By Stephanie Robb, PRC Intern, Fall 2011

The task of creating a memorable and comprehensive portfolio that depicts our strengths and abilities is challenging and a little daunting. Larry Volk and Danielle Currier, authors of the new book, No Plastic Sleeves: The Complete Guide for Photographers and Designers, and presenters at the PRC workshop on November 12, showed us a new way to approach this project. They suggest we stick with our artistic impulses and be creative. Go figure – experts explaining to artists they need to be creative. It sounds preposterous, but ultimately, we are faced with the undeniable truth: conservative presentations always prove to be less memorable, less marketable. Perhaps we shouldn’t judge a book by its cover, but let’s face it, we do.

Volk and Currier emphasize the importance of remembering the potential customer/curator perspective. Another cloth-bound book neatly composed and devoid of personal voice can easily go unnoticed on a busy desk, forgotten among stacks of other books, also full of excellent photography. The workshop included a presentation with many examples of portfolios that stand out and make a statement even before they are open.

Some of the portfolios are especially memorable. The photographers’ work has the appearance of well-established professional photographers with a comfortable budget. I was surprised to learn that Reena Newman, who photographs food, has just recently finished school. Her presentation is playful, cheerful, and homey; it is wrapped in deli paper, served with saltwater taffy, and topped with a personalized sticker. Anybody sitting at a desk waiting anxiously for the lunch hour would notice her portfolio.

I admit it: I am new to this. My feet are just starting to get wet as I tiptoe into the world of professional photography. The trick, I learned, is to put on my favorite rubber boots and splash in the puddles. Volk and Currier insist on jumping in with both feet, to consistently put work out. The more paths we lay, the more opportunities people have to find us. For example, Tiffany Brown sends out print mail, e-mail, and she’s on the web. Volk and Currier say she “presented a cohesive marketing effort which communicated a professional attitude and commitment.”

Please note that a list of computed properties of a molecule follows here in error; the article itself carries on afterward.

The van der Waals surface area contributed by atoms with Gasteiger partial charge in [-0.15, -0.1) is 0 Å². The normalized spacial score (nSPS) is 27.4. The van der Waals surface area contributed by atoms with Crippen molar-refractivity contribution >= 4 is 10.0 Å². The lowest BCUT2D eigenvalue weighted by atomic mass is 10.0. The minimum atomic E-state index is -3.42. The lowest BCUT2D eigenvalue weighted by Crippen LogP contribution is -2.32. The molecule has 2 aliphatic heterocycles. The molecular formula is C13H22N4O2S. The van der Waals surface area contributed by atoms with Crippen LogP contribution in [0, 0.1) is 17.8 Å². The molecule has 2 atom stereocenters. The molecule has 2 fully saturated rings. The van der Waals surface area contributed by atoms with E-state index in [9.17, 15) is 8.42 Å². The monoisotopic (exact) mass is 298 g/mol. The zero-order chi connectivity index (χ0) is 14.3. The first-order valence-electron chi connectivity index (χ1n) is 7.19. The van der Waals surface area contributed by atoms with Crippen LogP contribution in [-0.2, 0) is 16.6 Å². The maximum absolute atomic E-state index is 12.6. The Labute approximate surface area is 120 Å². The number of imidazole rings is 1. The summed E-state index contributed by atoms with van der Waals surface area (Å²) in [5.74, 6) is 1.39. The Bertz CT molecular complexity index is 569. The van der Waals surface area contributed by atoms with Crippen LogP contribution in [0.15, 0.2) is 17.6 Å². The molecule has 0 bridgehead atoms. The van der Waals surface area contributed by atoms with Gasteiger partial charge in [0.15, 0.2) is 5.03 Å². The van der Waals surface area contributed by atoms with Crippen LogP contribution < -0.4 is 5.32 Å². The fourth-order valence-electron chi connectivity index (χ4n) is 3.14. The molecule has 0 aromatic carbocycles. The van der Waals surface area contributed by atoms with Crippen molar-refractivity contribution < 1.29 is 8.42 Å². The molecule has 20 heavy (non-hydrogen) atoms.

I feel waves of intimidation when I consider all the options now. I try to distract myself from that stress by looking for inspiration in the world around me, not only as a photographer, but master of visual attention-getting. Dan Busta’s portfolio is another “out-of-the-box portfolio” (according to the No Plastic Sleeves website) that made a big impression. It gets wrapped in bundles with string and tossed onto the sidewalk. Just like newspaper, it is easily accessible, inexpensive, and it confidently states, “I am good enough to be in a newspaper. Look at my work.” Many such examples were shown at the workshop and more are depicted in the Volk and Currier book and are highlighted on their website.

For those of us who were not sure what to expect, the workshop was personal and insightful. Ten photographers were present, ranging in expertise from amateur to professional and in style from fine art to documentary. The intimacy allowed for individual attention and guidance. After discussing how to be conspicuous, demonstrate exceptional skill, and to convey a clear message, Volk and Currier asked us to write a list of words that best describe ourselves – not specifically our work. We then narrowed down these long lists to three words. From those words, it is assumed we can create a comprehensive tag line for our own brand. We had the time to go through everyone’s compilation of words. We gave a little summary of who we are and what we enjoy photographing. Using our own words and without seeing any of our work, Volk and Currier were able to hone those descriptions even more finely. Their accuracy is boggling. The impact of the personalized attention and their intuition impressed everyone in attendance.

Psychologists say it takes work to discover our own identity. The process of creating a successful brand and portfolio is reminiscent of this kind of self-reflection. Hopefully, with a new sense of empowerment, we can create something exceptional for ourselves; replace tears and tissues with pleasure and fulfillment. One of the photographers at the workshop responded at the end of the day, “I didn’t know this could be fun!” Check out their website and book – hopefully, you will agree.


One Response to “WORKSHOP COMMENTARY: Brand and Portfolio Development: Intensive Seminar with Larry Volk and Danielle Currier”
  1. felony check says:

    Ok, I love this site but the design style is a bit outdated. Very good content though. Anyways, hope you have a great Christmas!

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